At Thursday’s closing general session at #CeridianINSIGHTS, long-distance swimmer Diana Nyad took the stage and immediately captivated the audience with her incredible story of courage and perseverance.
At age 64, in her fifth and final attempt, Diana Nyad successfully fulfilled her life-long dream of completing the 110-mile swim from Cuba to Florida without the protection of a shark cage on September 2, 2013. She shared her powerful message of determination and resolve with more than 2,000 INSIGHTS attendees.
Nyad’s early career
Growing up in Fort Lauderdale, Florida, the seed for Nyad’s dream was planted early when her mother pointed out the direction of Cuba to her. She told a young Nyad that it was “so close she could almost swim to it.”
Nyad began her competitive swimming career as a young girl working tirelessly towards the goal of making the 1968 Mexico City Olympics. In her most important swim to date, Nyad needed to finish in the top three to move on. Nyad gave her all, swimming every stroke with all she had. When she touched the final wall, she closed her eyes knowing she could not have done “a fingernail better.” Nyad came in sixth. Disappointed but with no regrets, Nyad knew she did the best she could. Unfortunately with that finish, she would be leaving behind her Olympic dream after 10 years of grueling training and commitment.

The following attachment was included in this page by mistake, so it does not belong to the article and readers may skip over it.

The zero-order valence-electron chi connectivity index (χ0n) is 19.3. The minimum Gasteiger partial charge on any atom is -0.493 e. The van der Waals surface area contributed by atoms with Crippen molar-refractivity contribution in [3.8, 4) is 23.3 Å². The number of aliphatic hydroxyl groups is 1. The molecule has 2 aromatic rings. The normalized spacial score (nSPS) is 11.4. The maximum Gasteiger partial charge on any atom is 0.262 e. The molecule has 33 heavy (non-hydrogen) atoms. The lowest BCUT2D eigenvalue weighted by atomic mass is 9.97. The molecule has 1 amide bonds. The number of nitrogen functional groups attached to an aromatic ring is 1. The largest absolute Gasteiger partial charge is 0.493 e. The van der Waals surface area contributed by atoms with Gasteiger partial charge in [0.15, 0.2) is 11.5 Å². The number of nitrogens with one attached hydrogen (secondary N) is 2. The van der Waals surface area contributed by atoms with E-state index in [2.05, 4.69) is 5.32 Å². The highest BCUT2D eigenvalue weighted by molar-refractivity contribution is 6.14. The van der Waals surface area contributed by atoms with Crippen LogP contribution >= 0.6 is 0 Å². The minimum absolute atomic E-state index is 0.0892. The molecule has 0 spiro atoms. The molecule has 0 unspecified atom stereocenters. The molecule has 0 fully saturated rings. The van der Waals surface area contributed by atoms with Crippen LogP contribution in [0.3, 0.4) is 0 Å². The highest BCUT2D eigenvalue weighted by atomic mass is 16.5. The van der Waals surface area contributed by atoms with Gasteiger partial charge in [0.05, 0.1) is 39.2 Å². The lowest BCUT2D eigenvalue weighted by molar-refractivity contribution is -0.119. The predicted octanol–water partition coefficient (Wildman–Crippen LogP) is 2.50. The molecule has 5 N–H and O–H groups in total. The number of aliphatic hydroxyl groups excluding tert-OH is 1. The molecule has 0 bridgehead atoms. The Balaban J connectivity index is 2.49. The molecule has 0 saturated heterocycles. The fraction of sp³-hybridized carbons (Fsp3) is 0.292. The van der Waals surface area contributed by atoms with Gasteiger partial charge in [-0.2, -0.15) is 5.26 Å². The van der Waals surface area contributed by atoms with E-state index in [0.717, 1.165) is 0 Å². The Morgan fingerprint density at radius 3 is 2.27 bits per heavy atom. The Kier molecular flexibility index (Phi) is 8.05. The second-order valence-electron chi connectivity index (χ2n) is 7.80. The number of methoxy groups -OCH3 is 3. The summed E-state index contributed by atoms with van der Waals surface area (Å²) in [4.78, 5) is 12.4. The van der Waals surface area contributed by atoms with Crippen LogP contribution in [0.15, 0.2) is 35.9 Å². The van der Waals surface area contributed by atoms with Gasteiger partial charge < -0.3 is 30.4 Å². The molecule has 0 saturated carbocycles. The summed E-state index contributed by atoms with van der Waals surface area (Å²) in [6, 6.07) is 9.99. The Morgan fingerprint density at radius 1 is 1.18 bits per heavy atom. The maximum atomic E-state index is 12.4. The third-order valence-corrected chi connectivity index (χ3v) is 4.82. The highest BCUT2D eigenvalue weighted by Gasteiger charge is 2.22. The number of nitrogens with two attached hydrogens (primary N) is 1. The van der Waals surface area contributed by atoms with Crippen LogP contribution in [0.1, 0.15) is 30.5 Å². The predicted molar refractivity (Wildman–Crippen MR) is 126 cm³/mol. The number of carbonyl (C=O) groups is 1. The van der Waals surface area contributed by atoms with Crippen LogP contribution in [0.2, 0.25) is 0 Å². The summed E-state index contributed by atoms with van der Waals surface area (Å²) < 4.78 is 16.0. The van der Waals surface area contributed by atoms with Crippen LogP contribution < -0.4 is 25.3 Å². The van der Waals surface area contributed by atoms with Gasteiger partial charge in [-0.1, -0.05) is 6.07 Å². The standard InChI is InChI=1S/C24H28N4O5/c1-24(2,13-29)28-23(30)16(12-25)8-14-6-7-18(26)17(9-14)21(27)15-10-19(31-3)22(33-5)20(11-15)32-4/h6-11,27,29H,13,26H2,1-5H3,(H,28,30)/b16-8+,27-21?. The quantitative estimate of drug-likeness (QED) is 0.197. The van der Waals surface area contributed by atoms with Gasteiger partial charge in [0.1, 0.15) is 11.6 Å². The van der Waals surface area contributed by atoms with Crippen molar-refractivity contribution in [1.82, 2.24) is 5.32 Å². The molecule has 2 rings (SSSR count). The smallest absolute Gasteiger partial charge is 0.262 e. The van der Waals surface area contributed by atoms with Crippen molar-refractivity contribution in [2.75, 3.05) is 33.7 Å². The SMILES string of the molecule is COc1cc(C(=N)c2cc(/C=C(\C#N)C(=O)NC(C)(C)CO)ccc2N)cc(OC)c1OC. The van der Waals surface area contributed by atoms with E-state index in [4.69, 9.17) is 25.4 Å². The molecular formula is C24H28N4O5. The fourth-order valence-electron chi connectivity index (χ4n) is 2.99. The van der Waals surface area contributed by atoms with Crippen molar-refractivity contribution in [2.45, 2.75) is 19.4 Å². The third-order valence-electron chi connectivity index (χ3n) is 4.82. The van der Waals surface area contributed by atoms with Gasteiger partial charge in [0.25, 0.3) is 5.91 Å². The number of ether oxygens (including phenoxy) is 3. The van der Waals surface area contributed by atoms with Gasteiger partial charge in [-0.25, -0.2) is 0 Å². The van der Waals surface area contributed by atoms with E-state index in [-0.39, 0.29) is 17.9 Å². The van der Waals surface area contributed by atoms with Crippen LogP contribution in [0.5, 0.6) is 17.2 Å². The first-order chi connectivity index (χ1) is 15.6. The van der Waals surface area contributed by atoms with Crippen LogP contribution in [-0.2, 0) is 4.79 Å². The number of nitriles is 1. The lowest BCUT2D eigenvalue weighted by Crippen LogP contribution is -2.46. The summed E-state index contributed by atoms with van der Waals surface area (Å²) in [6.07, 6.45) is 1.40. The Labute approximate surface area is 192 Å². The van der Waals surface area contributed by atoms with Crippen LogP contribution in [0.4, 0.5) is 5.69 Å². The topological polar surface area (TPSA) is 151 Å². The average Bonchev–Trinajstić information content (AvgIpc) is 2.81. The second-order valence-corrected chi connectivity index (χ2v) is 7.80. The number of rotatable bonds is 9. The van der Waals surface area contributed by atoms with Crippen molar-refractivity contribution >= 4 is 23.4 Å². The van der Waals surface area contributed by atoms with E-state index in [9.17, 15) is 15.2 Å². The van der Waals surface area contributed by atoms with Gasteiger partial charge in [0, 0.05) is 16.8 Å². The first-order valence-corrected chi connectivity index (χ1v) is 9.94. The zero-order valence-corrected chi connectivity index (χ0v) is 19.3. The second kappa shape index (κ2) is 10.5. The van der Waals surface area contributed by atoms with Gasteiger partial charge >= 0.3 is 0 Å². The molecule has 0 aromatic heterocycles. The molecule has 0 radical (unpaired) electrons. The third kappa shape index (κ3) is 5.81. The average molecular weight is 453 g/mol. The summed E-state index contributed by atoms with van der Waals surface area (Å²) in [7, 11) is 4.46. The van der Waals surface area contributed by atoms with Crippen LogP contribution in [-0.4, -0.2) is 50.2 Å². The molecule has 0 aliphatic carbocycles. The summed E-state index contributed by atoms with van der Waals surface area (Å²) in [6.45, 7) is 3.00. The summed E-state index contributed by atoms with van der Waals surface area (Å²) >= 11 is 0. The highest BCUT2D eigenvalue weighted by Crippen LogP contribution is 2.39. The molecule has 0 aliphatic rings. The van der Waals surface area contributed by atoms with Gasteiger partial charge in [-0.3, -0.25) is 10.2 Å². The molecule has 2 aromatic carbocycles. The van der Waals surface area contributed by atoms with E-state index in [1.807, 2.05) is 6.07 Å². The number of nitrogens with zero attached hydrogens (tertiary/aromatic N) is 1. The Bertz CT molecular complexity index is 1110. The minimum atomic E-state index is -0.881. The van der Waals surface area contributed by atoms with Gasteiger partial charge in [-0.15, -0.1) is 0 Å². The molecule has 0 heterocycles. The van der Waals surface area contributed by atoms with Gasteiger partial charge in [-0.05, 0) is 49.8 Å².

A distance swimmer in the making
Nyad officially began her long-distance swimming career when she plunged into 48-degree water in Lake Ontario in the early 70’s. Competing against men and women, Nyad found her inner courage. After 18 hours, she emerged first among the women and third among men. She described how long-distance swimming is a microcosm of life’s ups and downs. She says, “You have to find the drop of courage you don’t think you have. If you don’t quit, you’ll make it to your other shore.”
Cuba to Key West
For Nyad, there had been other swims, but to her it was always about Cuba. People have been trying to complete this swim since 1950. She noted it is like the Mount Everest of distance swimming.
Mired by four previous attempts, including multiple severe jellyfish attacks on her third attempt, Nyad took to the waters in Havana, Cuba on August 31, 2013. Accompanied by a team of more than 35, Nyad swam the 110 miles without a shark cage. Her only protection was a full bodysuit, gloves, foot protection and a silicone mask to protect against jellyfish.
Swimming in total, complete darkness, Nyad found her inner courage and strength. She would sing songs, recall Stephen Hawking books… really do anything to keep herself going. When she saw the first lights of Key West, Nyad thought it was the morning light of a new day. Upon seeing these lights, she still had 15 more hours to go.
Nyad reached Key West 53 hours after she began her journey. Her message to the world after coming to shore breathless and completely exhausted was:
- Never, ever give up
- You are never too old to chase your dreams
- It looks like a solitary sport, but it takes a team
Truly a remarkable champion and an inspirational speaker, Nyad left #CeridianINSIGHTS attendees on the edge of their seats and feeling empowered to take on their dreams and challenges. We would like to extend a special thank you to her for joining us!